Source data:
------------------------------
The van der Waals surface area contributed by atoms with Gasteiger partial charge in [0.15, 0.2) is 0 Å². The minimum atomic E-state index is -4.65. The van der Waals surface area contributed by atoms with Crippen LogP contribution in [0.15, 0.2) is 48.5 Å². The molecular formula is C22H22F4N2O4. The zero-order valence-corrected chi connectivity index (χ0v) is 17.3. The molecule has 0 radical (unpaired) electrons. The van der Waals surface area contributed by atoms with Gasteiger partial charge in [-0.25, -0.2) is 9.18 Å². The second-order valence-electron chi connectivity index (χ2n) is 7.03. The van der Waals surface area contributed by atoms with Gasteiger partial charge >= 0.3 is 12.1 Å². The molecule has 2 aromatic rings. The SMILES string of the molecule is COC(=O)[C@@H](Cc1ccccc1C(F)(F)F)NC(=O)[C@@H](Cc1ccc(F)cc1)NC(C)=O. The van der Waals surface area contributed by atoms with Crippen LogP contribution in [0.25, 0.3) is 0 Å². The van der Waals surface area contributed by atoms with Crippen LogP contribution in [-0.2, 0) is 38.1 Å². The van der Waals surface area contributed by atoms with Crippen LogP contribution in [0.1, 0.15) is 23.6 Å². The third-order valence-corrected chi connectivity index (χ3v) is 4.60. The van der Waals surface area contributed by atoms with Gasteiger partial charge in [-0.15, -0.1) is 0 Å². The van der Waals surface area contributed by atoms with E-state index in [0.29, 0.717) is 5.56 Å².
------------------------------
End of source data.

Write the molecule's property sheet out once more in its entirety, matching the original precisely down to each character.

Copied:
The van der Waals surface area contributed by atoms with Gasteiger partial charge in [0.15, 0.2) is 0 Å². The minimum atomic E-state index is -4.65. The van der Waals surface area contributed by atoms with Crippen LogP contribution in [0.15, 0.2) is 48.5 Å². The molecular formula is C22H22F4N2O4. The zero-order valence-corrected chi connectivity index (χ0v) is 17.3. The molecule has 0 radical (unpaired) electrons. The van der Waals surface area contributed by atoms with Gasteiger partial charge in [-0.25, -0.2) is 9.18 Å². The second-order valence-electron chi connectivity index (χ2n) is 7.03. The van der Waals surface area contributed by atoms with Gasteiger partial charge >= 0.3 is 12.1 Å². The molecule has 2 aromatic rings. The SMILES string of the molecule is COC(=O)[C@@H](Cc1ccccc1C(F)(F)F)NC(=O)[C@@H](Cc1ccc(F)cc1)NC(C)=O. The van der Waals surface area contributed by atoms with Crippen LogP contribution in [0.25, 0.3) is 0 Å². The van der Waals surface area contributed by atoms with Crippen LogP contribution in [-0.2, 0) is 38.1 Å². The van der Waals surface area contributed by atoms with Crippen LogP contribution in [0.1, 0.15) is 23.6 Å². The third-order valence-corrected chi connectivity index (χ3v) is 4.60. The van der Waals surface area contributed by atoms with Gasteiger partial charge in [-0.15, -0.1) is 0 Å². The van der Waals surface area contributed by atoms with E-state index in [0.29, 0.717) is 5.56 Å².